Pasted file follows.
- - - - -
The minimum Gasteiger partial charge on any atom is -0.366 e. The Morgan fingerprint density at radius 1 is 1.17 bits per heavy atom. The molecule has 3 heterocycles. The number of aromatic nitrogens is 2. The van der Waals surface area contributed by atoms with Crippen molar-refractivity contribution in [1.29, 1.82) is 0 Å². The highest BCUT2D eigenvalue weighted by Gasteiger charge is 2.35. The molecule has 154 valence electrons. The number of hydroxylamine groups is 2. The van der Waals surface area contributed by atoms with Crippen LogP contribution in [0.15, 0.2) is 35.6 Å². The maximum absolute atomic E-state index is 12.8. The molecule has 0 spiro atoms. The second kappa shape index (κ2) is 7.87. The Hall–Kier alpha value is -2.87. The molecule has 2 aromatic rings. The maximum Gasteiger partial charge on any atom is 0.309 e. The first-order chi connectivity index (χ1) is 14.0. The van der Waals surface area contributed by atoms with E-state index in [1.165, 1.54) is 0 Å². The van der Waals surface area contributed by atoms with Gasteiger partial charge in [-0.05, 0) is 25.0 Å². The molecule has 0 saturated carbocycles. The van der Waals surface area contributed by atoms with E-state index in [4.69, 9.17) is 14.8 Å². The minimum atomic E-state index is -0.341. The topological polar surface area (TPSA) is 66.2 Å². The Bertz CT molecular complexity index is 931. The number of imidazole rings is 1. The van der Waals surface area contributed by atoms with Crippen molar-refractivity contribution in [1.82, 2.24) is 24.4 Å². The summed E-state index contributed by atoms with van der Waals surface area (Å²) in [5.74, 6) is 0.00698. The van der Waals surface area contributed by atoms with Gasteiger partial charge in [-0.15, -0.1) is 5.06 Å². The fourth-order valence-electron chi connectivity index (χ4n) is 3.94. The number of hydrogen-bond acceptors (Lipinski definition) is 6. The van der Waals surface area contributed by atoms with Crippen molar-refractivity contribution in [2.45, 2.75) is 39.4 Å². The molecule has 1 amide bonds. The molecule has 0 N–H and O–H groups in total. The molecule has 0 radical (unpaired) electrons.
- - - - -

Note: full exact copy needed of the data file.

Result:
The minimum Gasteiger partial charge on any atom is -0.366 e. The Morgan fingerprint density at radius 1 is 1.17 bits per heavy atom. The molecule has 3 heterocycles. The number of aromatic nitrogens is 2. The van der Waals surface area contributed by atoms with Crippen molar-refractivity contribution in [1.29, 1.82) is 0 Å². The highest BCUT2D eigenvalue weighted by Gasteiger charge is 2.35. The molecule has 154 valence electrons. The number of hydroxylamine groups is 2. The van der Waals surface area contributed by atoms with Crippen LogP contribution in [0.15, 0.2) is 35.6 Å². The maximum absolute atomic E-state index is 12.8. The molecule has 0 spiro atoms. The second kappa shape index (κ2) is 7.87. The Hall–Kier alpha value is -2.87. The molecule has 2 aromatic rings. The maximum Gasteiger partial charge on any atom is 0.309 e. The first-order chi connectivity index (χ1) is 14.0. The van der Waals surface area contributed by atoms with E-state index in [1.165, 1.54) is 0 Å². The van der Waals surface area contributed by atoms with Gasteiger partial charge in [-0.05, 0) is 25.0 Å². The molecule has 0 saturated carbocycles. The van der Waals surface area contributed by atoms with E-state index in [4.69, 9.17) is 14.8 Å². The minimum atomic E-state index is -0.341. The topological polar surface area (TPSA) is 66.2 Å². The Bertz CT molecular complexity index is 931. The number of imidazole rings is 1. The van der Waals surface area contributed by atoms with Crippen molar-refractivity contribution in [1.82, 2.24) is 24.4 Å². The summed E-state index contributed by atoms with van der Waals surface area (Å²) in [5.74, 6) is 0.00698. The van der Waals surface area contributed by atoms with Gasteiger partial charge in [-0.15, -0.1) is 5.06 Å². The fourth-order valence-electron chi connectivity index (χ4n) is 3.94. The number of hydrogen-bond acceptors (Lipinski definition) is 6. The van der Waals surface area contributed by atoms with Crippen molar-refractivity contribution in [2.45, 2.75) is 39.4 Å². The molecule has 1 amide bonds. The molecule has 0 N–H and O–H groups in total. The molecule has 0 radical (unpaired) electrons.